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Comment #6 posted by Hope on May 20, 2013 at 15:24:09 PT

How about our Oklahoma folks?
Like Dankhank, for instance.Are you ok, Dankhank?
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Comment #5 posted by Hope on May 20, 2013 at 12:55:39 PT

The main thing to me... still...
is that the government stop persecuting, killing, and imprisoning people for it. No more raids. No more killing. No more guns. No more handcuffs. No more fines and punishments.All this price and tax stuff will eventually steady itself. The thing is, as far as I'm concerned.... stop the killing and persecution. Stop ruining people's lives. Mind your own business and not everyone else's.Completely!

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Comment #4 posted by BGreen on May 20, 2013 at 11:41:17 PT

Cannabis is too easy to grow
I can't make my own gasoline but a seed in the forest is easy to do. That takes a helluva lot of control from the corporations. People will continue like they're already doing and that will cut the demand for the corp-crap.I'm not going to get bitter. I know most people are greedy bastards out for their own gain. I also know the truth will win and so will I.The Reverend Bud Green
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Comment #3 posted by museman on May 20, 2013 at 11:21:47 PT

in 1971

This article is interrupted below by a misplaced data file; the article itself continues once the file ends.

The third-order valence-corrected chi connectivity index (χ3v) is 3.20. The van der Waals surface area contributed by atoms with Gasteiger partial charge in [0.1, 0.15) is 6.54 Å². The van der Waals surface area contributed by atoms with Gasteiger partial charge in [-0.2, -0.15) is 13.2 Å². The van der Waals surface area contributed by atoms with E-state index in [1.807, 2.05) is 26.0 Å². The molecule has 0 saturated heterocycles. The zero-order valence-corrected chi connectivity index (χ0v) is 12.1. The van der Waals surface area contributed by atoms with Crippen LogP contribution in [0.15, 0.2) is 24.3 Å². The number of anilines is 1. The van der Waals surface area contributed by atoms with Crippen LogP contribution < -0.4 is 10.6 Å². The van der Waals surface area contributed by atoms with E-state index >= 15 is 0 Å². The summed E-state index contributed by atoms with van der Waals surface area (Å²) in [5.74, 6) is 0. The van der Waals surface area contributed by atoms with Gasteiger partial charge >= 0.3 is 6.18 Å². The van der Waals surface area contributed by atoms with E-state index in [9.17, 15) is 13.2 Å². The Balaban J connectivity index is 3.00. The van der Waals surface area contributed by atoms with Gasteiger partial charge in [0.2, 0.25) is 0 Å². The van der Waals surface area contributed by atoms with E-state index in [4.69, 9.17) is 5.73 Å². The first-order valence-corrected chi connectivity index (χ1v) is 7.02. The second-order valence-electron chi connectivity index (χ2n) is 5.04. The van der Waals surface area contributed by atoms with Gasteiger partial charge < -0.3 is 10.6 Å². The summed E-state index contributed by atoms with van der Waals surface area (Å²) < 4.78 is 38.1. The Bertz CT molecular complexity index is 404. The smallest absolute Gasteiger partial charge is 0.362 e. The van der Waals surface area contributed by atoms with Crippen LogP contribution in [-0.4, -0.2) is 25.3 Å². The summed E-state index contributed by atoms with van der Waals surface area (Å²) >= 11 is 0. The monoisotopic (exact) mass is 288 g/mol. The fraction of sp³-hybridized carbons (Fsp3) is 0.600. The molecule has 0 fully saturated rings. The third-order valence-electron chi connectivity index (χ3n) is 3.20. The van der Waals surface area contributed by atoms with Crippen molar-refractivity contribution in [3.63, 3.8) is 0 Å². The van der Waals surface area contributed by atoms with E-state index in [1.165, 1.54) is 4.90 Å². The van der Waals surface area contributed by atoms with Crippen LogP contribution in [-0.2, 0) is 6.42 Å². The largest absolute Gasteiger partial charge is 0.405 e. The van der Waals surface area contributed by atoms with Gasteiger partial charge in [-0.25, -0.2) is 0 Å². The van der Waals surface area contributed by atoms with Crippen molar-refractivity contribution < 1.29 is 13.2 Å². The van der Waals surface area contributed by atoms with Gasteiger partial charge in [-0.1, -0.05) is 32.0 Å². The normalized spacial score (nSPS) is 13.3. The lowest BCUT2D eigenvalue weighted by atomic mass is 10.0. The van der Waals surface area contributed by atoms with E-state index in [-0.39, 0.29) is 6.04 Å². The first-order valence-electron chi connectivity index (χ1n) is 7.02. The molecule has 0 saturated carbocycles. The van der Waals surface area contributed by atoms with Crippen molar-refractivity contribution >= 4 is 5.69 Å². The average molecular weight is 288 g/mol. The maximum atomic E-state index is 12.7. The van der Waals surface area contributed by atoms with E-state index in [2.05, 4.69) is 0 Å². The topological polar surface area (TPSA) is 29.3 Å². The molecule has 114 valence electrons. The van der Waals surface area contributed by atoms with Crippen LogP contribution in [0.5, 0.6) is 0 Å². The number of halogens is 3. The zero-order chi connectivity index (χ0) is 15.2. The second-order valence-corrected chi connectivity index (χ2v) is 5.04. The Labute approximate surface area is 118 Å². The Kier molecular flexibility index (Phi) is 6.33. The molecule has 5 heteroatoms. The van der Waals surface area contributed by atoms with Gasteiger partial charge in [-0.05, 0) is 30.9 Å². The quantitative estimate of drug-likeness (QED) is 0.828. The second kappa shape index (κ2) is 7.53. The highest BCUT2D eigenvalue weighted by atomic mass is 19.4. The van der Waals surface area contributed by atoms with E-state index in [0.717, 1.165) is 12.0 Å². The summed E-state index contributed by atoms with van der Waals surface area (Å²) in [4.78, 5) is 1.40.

When I first began smoking cannabis, it was $10 an ounce. $10 for swag, $10 for 'primo.'Gas was $.27 a gallon. It is now on average $4. That's an inflationary figure of very close to 15 x.15 x $10 is $150.Perhaps the 'supply and demand' would change that, but seeing as how those who supply the demands are all in it for greed and profit, the price is likely to go up, not down.Now if people don't give the right to grow exclusively to the corporations -what is happening through 'law'- the price could easily match that of other herbs and go as low as $15 -$20 an ounce. But since people would rather settle for compromise, the corps are going to get complete control, and 'law' will serve them first, just like it does now.I doubt very seriously that any of the corporate growers are going to respect the plant, so I predict new health problems associated with corporate grown cannabis. Those corps think nothing of lying about their use of chemicals, all they need to do is negotiate payment to the state as a 'fine' with their many pet lawurinators, which in actuality is nothing more than a bribe. They will pay fines for poisoning people, but the damage will have been done.The problem is beyond 'prohibs' it is rooted in the very fabric of our non-democratic 'republic.' The exclusive club of the ass-kissers-of-the-rich-and-famous > politicians and lawyers have got too many convinced of their elicit power and authority. How else could they circumvent the will of the people 'legally?'It thoroughly disgusts me that so many who claim to be advocates of liberty and freedom continue to support such liars and thieves!LEGALIZE FREEDOM